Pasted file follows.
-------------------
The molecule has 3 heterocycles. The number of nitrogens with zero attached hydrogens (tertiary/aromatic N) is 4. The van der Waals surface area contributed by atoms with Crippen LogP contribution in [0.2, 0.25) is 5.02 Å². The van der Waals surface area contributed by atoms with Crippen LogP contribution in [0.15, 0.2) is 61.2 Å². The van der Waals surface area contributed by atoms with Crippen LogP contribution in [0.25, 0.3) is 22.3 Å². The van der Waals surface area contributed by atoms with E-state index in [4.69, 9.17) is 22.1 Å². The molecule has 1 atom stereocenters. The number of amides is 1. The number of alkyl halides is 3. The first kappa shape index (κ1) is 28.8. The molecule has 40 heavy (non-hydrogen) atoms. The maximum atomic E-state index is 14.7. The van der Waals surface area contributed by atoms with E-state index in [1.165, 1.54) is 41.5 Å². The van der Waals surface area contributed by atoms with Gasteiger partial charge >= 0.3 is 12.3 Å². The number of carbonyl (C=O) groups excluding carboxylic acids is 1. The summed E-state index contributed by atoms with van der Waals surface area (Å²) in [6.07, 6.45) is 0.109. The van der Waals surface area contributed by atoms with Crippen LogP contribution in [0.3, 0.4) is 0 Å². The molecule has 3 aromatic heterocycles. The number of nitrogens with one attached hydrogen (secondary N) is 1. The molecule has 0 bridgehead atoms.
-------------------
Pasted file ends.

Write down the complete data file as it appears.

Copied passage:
The molecule has 3 heterocycles. The number of nitrogens with zero attached hydrogens (tertiary/aromatic N) is 4. The van der Waals surface area contributed by atoms with Crippen LogP contribution in [0.2, 0.25) is 5.02 Å². The van der Waals surface area contributed by atoms with Crippen LogP contribution in [0.15, 0.2) is 61.2 Å². The van der Waals surface area contributed by atoms with Crippen LogP contribution in [0.25, 0.3) is 22.3 Å². The van der Waals surface area contributed by atoms with E-state index in [4.69, 9.17) is 22.1 Å². The molecule has 1 atom stereocenters. The number of amides is 1. The number of alkyl halides is 3. The first kappa shape index (κ1) is 28.8. The molecule has 40 heavy (non-hydrogen) atoms. The maximum atomic E-state index is 14.7. The van der Waals surface area contributed by atoms with E-state index in [1.165, 1.54) is 41.5 Å². The van der Waals surface area contributed by atoms with Gasteiger partial charge >= 0.3 is 12.3 Å². The number of carbonyl (C=O) groups excluding carboxylic acids is 1. The summed E-state index contributed by atoms with van der Waals surface area (Å²) in [6.07, 6.45) is 0.109. The van der Waals surface area contributed by atoms with Crippen LogP contribution in [0.3, 0.4) is 0 Å². The molecule has 3 aromatic heterocycles. The number of nitrogens with one attached hydrogen (secondary N) is 1. The molecule has 0 bridgehead atoms.